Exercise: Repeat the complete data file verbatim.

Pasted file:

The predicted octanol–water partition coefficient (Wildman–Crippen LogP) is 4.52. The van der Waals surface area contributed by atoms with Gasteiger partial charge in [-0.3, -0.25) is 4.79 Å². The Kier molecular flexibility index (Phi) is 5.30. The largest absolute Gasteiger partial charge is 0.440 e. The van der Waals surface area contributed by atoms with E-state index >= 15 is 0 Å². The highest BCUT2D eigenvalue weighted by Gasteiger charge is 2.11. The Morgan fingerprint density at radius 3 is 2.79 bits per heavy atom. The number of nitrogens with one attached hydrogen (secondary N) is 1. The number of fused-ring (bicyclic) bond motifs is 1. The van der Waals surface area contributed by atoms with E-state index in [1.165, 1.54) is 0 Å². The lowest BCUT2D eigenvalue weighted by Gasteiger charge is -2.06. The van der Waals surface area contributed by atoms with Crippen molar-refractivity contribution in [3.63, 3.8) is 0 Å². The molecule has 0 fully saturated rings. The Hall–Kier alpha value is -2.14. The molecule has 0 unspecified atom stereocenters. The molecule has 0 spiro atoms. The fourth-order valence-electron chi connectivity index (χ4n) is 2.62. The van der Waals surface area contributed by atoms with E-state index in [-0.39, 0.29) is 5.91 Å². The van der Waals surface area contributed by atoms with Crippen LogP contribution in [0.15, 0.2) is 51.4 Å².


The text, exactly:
The predicted octanol–water partition coefficient (Wildman–Crippen LogP) is 4.52. The van der Waals surface area contributed by atoms with Gasteiger partial charge in [-0.3, -0.25) is 4.79 Å². The Kier molecular flexibility index (Phi) is 5.30. The largest absolute Gasteiger partial charge is 0.440 e. The van der Waals surface area contributed by atoms with E-state index >= 15 is 0 Å². The highest BCUT2D eigenvalue weighted by Gasteiger charge is 2.11. The Morgan fingerprint density at radius 3 is 2.79 bits per heavy atom. The number of nitrogens with one attached hydrogen (secondary N) is 1. The number of fused-ring (bicyclic) bond motifs is 1. The van der Waals surface area contributed by atoms with E-state index in [1.165, 1.54) is 0 Å². The lowest BCUT2D eigenvalue weighted by Gasteiger charge is -2.06. The van der Waals surface area contributed by atoms with Crippen molar-refractivity contribution in [3.63, 3.8) is 0 Å². The molecule has 0 fully saturated rings. The Hall–Kier alpha value is -2.14. The molecule has 0 unspecified atom stereocenters. The molecule has 0 spiro atoms. The fourth-order valence-electron chi connectivity index (χ4n) is 2.62. The van der Waals surface area contributed by atoms with E-state index in [-0.39, 0.29) is 5.91 Å². The van der Waals surface area contributed by atoms with Crippen LogP contribution in [0.15, 0.2) is 51.4 Å².